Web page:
Researchers at the University of Manchester, in conjunction with the University of York, have recently unveiled an innovative and collaborative new research project, which takes material bibliography in an exciting new and profound direction. Forming part of the ‘Books and Beasts’ project, ‘Venetian Vellum’ seeks to identify the wide variety of animal skins used in the production of medieval and renaissance books, not only in terms of their bindings, but also in their text blocks.
In the early days of printing and in contemporary (and earlier) manuscript production, vellum (calf skin) and paper were rival media, and vast numbers of editions were produced using both materials. However, over the centuries, the extensive work on the origins and watermarks of paper has far surpassed the scholarship surrounding parchment (animal skin).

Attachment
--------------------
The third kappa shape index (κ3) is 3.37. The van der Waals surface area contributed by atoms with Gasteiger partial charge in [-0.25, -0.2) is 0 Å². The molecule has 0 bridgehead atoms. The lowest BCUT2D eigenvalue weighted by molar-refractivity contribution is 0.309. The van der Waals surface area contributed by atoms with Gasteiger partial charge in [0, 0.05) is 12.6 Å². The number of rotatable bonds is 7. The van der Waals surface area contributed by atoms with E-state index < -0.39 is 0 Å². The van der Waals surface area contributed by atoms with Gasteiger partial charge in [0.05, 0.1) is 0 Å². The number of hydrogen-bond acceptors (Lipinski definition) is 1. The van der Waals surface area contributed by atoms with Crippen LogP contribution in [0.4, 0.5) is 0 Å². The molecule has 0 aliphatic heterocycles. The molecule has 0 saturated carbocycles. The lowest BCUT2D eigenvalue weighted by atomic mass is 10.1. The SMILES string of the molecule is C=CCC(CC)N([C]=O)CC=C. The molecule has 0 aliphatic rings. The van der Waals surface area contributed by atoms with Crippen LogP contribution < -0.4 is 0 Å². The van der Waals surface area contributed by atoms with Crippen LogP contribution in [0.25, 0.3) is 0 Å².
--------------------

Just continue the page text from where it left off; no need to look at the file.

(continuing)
The ‘Venetian Vellum’ project will focus primarily upon the Venetian Aldines, which exist in abundance in the John Rylands Library, and will tell the story of the journey and translation of these texts to Manchester through the various book collectors from whom they originate: Mrs Rylands, Richard Copley Christie, David Lloyd Roberts, Walter Bullock, and others. The project will culminate in an exhibition at the John Rylands Library in 2015, to mark the 500th anniversary of the death of Aldus Manutius, and to celebrate the rich holdings the Library is fortunate to possess.